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Charges Stymie May Co. Net

NEW YORK — Charges to consolidate several divisions pulled May Department Stores Co.’s second-quarter profits into a steep dive.<br><br>Cost savings from that tightening, though, will help the St. Louis-based parent of Lord & Taylor and...

NEW YORK — Charges to consolidate several divisions pulled May Department Stores Co.’s second-quarter profits into a steep dive.

Cost savings from that tightening, though, will help the St. Louis-based parent of Lord & Taylor and Hecht’s in the second half, when sales — negative so far this year — also are expected to pick up.

Net income for the quarter descended 37.8 percent to $69 million, or 22 cents a share, from $111 million, or 35 cents a year ago. Without pretax charges of $59 million, or 12 cents a share, for the consolidation, profits slid 4.5 percent to $106 million, or 34 cents a share.

The firm beat Wall Street’s best guess of 33 cents by a penny, after adjustments, but shares fell 23 cents, or 0.8 percent, to close at $27.55 on the New York Stock Exchange Monday. The broader markets ended their three-day winning streak, however, as the Dow Jones Industrial Average finished the session at 8,688.69, down 56.76, or 0.7 percent.

Retail issues fared worse, however, as the Standard & Poor’s Retail Index eroded 6.33 points, or 2.3 percent, to end the day at 266.58.

Revenues for the 13 weeks ended Aug. 3, waned 2.5 percent to $3.09 billion from $3.17 billion a year ago. Comparable-store sales sank 4.9 percent.

At the close of the quarter, May completed its previously announced plan to combine its Pittsburgh-based Kaufmann’s division with Filene’s, headquartered in Boston, as well as the Portland-based Meier & Frank divisions with Robinsons-May, based in Los Angeles. As reported, these consolidations are expected to save the firm in the neighborhood of $60 million before taxes, or 13 cents a share, annually. The move eliminated about 1,800 jobs.

About half the expected annual savings should be realized this year.

Only $11 million, or 2 cents a share, of the $110 million, or 22 cents, in current-year charges from the reorganization plan remain for May. The remainder will be taken out of the second half.

May Co. also chipped away at its selling, general and administrative expenses, which were lightened by 40 basis points to 22.2 percent of revenues, or $688 million. May Co. attributed the improvement to decreases, as a percentage of sales, of 0.8 percent in credit expense and a 0.3 percent from the elimination of goodwill amortization. These were offset by a 0.6 percent rise in payroll expenses and a 0.2 percent uptick in insurance costs, again as a percentage of sales.

This story first appeared in the August 13, 2002 issue of WWD.  Subscribe Today.

Citing a 4 to 5 percent drop in period-ending inventories at the end of the quarter and expense control, A.G. Edwards & Sons equity analyst Robert Buchanan, in a research report, raised his third-quarter EPS estimate to 21 cents, an increase of 2 cents. In last year’s third quarter, May Co. posted earnings of 17 cents a share, before a 1 cent charge.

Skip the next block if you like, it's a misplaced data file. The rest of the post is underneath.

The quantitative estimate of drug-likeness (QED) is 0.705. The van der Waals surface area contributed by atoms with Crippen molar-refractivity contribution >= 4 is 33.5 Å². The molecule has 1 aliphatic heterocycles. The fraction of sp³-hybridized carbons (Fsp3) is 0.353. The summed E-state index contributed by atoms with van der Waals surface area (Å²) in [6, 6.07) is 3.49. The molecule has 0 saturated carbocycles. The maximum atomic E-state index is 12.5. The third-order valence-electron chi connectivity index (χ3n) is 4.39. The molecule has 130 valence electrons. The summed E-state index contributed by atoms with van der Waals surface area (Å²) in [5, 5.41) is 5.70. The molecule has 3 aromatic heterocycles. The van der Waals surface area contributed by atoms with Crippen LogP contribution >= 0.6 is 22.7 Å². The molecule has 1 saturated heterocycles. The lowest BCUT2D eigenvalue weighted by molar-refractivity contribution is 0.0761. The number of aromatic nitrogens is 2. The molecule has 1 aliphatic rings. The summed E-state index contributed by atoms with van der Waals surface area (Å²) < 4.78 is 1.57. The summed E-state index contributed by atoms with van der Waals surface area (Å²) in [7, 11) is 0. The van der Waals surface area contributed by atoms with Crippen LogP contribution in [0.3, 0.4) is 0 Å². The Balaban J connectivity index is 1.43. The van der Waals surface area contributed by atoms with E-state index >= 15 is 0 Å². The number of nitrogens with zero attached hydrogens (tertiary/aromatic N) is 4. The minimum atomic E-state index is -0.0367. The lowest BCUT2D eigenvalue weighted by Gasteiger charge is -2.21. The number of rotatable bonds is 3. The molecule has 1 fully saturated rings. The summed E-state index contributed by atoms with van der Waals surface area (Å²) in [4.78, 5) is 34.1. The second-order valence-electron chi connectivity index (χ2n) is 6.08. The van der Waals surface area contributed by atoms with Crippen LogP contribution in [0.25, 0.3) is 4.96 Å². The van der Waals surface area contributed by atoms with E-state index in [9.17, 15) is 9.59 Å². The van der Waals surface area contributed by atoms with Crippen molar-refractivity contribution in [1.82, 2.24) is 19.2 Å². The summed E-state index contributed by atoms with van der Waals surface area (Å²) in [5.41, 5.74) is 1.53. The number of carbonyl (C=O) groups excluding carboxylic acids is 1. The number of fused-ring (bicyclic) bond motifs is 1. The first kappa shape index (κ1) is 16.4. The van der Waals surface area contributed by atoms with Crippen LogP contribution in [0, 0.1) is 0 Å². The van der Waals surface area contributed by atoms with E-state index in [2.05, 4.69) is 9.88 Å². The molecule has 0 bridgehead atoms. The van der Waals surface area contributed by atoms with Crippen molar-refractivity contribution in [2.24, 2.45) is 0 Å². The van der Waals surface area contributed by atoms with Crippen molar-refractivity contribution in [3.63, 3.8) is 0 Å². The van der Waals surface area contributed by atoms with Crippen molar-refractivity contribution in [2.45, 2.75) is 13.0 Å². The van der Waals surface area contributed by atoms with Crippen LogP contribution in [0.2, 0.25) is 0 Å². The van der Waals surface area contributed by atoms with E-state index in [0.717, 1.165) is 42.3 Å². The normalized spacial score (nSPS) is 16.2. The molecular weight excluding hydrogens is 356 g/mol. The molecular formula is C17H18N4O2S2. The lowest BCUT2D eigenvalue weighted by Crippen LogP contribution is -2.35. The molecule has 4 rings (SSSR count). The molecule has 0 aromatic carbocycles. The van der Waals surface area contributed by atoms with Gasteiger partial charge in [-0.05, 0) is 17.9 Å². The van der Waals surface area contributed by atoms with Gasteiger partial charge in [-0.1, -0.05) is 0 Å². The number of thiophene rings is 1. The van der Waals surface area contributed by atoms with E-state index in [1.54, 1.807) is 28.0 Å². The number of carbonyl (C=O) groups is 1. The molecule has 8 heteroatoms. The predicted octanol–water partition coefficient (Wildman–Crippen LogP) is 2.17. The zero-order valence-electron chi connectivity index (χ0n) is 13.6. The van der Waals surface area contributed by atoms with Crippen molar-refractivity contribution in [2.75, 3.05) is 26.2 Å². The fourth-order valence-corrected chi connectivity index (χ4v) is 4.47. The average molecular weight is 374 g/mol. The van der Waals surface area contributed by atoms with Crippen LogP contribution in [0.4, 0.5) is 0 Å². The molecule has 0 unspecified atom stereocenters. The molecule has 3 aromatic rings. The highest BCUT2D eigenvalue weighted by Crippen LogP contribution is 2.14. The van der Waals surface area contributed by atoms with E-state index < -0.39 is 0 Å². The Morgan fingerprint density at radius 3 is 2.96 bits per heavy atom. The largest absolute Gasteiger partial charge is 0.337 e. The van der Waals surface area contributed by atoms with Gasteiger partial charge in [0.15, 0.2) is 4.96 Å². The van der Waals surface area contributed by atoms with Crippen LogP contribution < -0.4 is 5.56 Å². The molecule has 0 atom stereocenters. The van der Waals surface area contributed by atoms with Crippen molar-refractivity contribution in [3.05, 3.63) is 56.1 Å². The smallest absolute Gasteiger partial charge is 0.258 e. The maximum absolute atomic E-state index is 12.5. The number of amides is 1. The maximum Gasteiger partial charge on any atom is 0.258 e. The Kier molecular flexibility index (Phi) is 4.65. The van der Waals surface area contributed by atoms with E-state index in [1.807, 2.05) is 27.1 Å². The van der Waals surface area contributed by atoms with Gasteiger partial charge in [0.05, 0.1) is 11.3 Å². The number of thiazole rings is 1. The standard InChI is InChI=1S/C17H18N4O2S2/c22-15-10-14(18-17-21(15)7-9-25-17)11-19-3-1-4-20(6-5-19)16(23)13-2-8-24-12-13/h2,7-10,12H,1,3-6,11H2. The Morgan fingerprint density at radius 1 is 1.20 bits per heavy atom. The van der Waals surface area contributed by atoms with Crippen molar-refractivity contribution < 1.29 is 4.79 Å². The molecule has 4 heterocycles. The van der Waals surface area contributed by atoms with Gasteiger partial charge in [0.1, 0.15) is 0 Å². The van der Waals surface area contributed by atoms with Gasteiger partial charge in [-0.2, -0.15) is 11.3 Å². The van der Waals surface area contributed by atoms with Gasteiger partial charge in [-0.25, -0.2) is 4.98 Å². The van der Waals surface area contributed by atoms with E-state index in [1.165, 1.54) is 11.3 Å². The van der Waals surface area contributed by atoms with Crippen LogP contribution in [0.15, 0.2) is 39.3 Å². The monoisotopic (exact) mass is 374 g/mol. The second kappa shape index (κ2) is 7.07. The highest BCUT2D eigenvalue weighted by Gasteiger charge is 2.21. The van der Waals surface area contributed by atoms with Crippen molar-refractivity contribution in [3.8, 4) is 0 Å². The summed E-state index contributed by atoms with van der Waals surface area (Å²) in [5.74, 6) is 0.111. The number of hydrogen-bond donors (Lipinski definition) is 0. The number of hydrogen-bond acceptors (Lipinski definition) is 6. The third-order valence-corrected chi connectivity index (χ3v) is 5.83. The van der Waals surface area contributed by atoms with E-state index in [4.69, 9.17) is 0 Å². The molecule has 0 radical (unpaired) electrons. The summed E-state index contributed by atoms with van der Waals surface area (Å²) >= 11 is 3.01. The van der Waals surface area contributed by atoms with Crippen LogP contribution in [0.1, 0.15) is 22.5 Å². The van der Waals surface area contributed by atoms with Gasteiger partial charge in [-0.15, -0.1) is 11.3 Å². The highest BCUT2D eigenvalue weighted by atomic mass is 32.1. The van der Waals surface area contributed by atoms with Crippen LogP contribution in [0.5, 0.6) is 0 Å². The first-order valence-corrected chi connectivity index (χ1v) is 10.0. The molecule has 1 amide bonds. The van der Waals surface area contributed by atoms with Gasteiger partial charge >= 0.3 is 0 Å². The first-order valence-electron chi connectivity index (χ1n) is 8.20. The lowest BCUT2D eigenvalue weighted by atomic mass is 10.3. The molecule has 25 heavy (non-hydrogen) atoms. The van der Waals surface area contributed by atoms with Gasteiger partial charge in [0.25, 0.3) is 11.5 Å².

Of the lowered inventories, Buchanan said, “This is good news and attests to management’s continuing to keep an eye on stock levels in the wake of its fine performance on this important front during the second quarter.”

Buchanan said May Co. fared best in the Northeast, in its Filene’s business, and worst in Texas with Foley’s. While the firm’s strongest merchandise performance overall came from furniture, women’s better sportswear was also strong.

J.P. Morgan Securities broadline analyst Shari Schwartzman Eberts, in a research note, added, “The gross margin was worse than expected as below-plan sales made leverage of buying and occupancy impossible, while the SG&A margin was better than expected.”

Also during the quarter, May Co. moved into uncharted territory with its first-ever fashion show, showcasing new proprietary products, for the press and Wall Street. Featured in the show were schoolgirl looks, peasant ruffles, bright colors, suedes, sweater vests and even some bare bellies, although nothing overly edgy.

“This is hipper merchandise that’s distinctive from a fashion point of view and exclusive from a distribution point of view,” Gene Kahn, chairman and chief executive, told WWD, at the time.

Kahn also introduced the company’s two new in-house brands, called i.e. and be, making their debut this month.

While neither brand will be in Lord & Taylor, i.e. will be in all of the firm’s approximately 350 mainline department stores and be will be sold in about 100 locations.

For the half, profits retreated 36.8 percent to $139 million, or 45 cents a share. This compared with year-ago earnings of $220 million, or 69 cents. Exclusive of the combination costs, May Co.’s bottom line slid 8.6 percent to $201 million, or 65 cents.

Revenues for the six months backtracked 1 percent to $6.26 billion from $6.33 billion a year ago. Comps receded 3.6 percent.

Eberts noted: “May Co. continues to plan same-store sales up for the back half of the year given easy comparisons, but we remain cautious as the underlying three-year comp trend decelerated significantly” during the first half. Comps for the third quarter are planned to be up 1 to 2 percent, she said.

The analyst reaffirmed her “market performer” rating for May Co. “as we expect disappointing sales trends to continue to weigh on margins and the stock. Valuation is below historical averages, but we expect the valuation will remain under pressure, along with that of the retail group, as sales trends continue soft, even against very easy comparisons.”